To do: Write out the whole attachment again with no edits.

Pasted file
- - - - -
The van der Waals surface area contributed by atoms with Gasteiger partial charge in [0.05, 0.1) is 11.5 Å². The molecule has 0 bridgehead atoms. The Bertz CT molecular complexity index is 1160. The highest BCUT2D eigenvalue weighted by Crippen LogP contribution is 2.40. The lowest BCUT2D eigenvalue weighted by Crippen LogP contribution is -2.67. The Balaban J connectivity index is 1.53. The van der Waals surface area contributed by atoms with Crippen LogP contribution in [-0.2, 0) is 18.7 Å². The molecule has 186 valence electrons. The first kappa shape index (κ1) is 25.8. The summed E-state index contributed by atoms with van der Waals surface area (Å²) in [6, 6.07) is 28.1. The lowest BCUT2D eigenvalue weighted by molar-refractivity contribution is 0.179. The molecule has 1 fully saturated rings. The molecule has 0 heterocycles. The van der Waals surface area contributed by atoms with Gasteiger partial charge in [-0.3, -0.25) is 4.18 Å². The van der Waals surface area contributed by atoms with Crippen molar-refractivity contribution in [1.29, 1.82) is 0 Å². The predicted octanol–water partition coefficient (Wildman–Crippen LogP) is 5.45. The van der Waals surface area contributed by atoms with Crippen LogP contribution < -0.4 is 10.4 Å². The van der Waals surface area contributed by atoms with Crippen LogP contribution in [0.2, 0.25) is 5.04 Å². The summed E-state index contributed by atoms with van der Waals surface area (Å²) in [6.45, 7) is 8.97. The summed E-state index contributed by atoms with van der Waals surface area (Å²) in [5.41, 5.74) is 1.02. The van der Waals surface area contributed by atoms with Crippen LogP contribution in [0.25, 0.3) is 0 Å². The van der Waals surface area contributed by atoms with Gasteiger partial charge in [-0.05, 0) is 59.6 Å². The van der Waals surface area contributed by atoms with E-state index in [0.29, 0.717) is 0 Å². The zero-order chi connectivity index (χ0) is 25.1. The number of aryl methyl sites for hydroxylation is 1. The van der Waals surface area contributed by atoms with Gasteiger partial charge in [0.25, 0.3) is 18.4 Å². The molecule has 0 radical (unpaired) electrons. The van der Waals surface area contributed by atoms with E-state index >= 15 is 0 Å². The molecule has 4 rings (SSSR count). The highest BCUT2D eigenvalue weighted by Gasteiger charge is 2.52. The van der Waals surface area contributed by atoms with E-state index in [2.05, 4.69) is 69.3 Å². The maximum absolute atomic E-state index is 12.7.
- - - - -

The van der Waals surface area contributed by atoms with Gasteiger partial charge in [0.05, 0.1) is 11.5 Å². The molecule has 0 bridgehead atoms. The Bertz CT molecular complexity index is 1160. The highest BCUT2D eigenvalue weighted by Crippen LogP contribution is 2.40. The lowest BCUT2D eigenvalue weighted by Crippen LogP contribution is -2.67. The Balaban J connectivity index is 1.53. The van der Waals surface area contributed by atoms with Crippen LogP contribution in [-0.2, 0) is 18.7 Å². The molecule has 186 valence electrons. The first kappa shape index (κ1) is 25.8. The summed E-state index contributed by atoms with van der Waals surface area (Å²) in [6, 6.07) is 28.1. The lowest BCUT2D eigenvalue weighted by molar-refractivity contribution is 0.179. The molecule has 1 fully saturated rings. The molecule has 0 heterocycles. The van der Waals surface area contributed by atoms with Gasteiger partial charge in [-0.3, -0.25) is 4.18 Å². The van der Waals surface area contributed by atoms with Crippen molar-refractivity contribution in [1.29, 1.82) is 0 Å². The predicted octanol–water partition coefficient (Wildman–Crippen LogP) is 5.45. The van der Waals surface area contributed by atoms with Crippen LogP contribution < -0.4 is 10.4 Å². The van der Waals surface area contributed by atoms with Crippen LogP contribution in [0.2, 0.25) is 5.04 Å². The summed E-state index contributed by atoms with van der Waals surface area (Å²) in [6.45, 7) is 8.97. The summed E-state index contributed by atoms with van der Waals surface area (Å²) in [5.41, 5.74) is 1.02. The van der Waals surface area contributed by atoms with Crippen LogP contribution in [0.25, 0.3) is 0 Å². The van der Waals surface area contributed by atoms with Gasteiger partial charge in [-0.05, 0) is 59.6 Å². The van der Waals surface area contributed by atoms with E-state index in [0.29, 0.717) is 0 Å². The zero-order chi connectivity index (χ0) is 25.1. The number of aryl methyl sites for hydroxylation is 1. The van der Waals surface area contributed by atoms with Gasteiger partial charge in [0.25, 0.3) is 18.4 Å². The molecule has 0 radical (unpaired) electrons. The van der Waals surface area contributed by atoms with E-state index >= 15 is 0 Å². The molecule has 4 rings (SSSR count). The highest BCUT2D eigenvalue weighted by Gasteiger charge is 2.52. The van der Waals surface area contributed by atoms with E-state index in [2.05, 4.69) is 69.3 Å². The maximum absolute atomic E-state index is 12.7.